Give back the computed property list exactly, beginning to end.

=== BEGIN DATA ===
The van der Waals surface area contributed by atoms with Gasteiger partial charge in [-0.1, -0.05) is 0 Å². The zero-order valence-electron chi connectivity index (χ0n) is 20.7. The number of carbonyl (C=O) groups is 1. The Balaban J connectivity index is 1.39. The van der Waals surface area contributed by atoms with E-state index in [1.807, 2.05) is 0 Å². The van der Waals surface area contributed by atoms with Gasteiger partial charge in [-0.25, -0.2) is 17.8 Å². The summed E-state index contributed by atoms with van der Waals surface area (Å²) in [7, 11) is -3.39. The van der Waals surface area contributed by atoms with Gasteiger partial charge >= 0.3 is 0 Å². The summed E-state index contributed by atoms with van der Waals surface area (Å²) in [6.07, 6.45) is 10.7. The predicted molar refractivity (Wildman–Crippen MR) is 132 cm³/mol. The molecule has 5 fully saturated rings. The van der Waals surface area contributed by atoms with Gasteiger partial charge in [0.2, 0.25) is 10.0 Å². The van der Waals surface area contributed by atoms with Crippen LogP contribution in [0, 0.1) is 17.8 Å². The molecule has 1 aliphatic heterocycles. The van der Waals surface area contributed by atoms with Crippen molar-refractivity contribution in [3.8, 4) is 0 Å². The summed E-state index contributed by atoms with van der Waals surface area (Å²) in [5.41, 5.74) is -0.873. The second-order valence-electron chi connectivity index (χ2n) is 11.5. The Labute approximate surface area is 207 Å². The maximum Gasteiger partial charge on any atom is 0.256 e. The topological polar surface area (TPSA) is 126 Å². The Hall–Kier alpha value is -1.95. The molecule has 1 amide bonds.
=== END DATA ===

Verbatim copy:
The van der Waals surface area contributed by atoms with Gasteiger partial charge in [-0.1, -0.05) is 0 Å². The zero-order valence-electron chi connectivity index (χ0n) is 20.7. The number of carbonyl (C=O) groups is 1. The Balaban J connectivity index is 1.39. The van der Waals surface area contributed by atoms with E-state index in [1.807, 2.05) is 0 Å². The van der Waals surface area contributed by atoms with Gasteiger partial charge in [-0.25, -0.2) is 17.8 Å². The summed E-state index contributed by atoms with van der Waals surface area (Å²) in [7, 11) is -3.39. The van der Waals surface area contributed by atoms with Gasteiger partial charge >= 0.3 is 0 Å². The summed E-state index contributed by atoms with van der Waals surface area (Å²) in [6.07, 6.45) is 10.7. The predicted molar refractivity (Wildman–Crippen MR) is 132 cm³/mol. The molecule has 5 fully saturated rings. The van der Waals surface area contributed by atoms with Gasteiger partial charge in [0.2, 0.25) is 10.0 Å². The van der Waals surface area contributed by atoms with Crippen LogP contribution in [0, 0.1) is 17.8 Å². The molecule has 1 aliphatic heterocycles. The van der Waals surface area contributed by atoms with Crippen molar-refractivity contribution in [3.8, 4) is 0 Å². The summed E-state index contributed by atoms with van der Waals surface area (Å²) in [5.41, 5.74) is -0.873. The second-order valence-electron chi connectivity index (χ2n) is 11.5. The Labute approximate surface area is 207 Å². The maximum Gasteiger partial charge on any atom is 0.256 e. The topological polar surface area (TPSA) is 126 Å². The Hall–Kier alpha value is -1.95. The molecule has 1 amide bonds.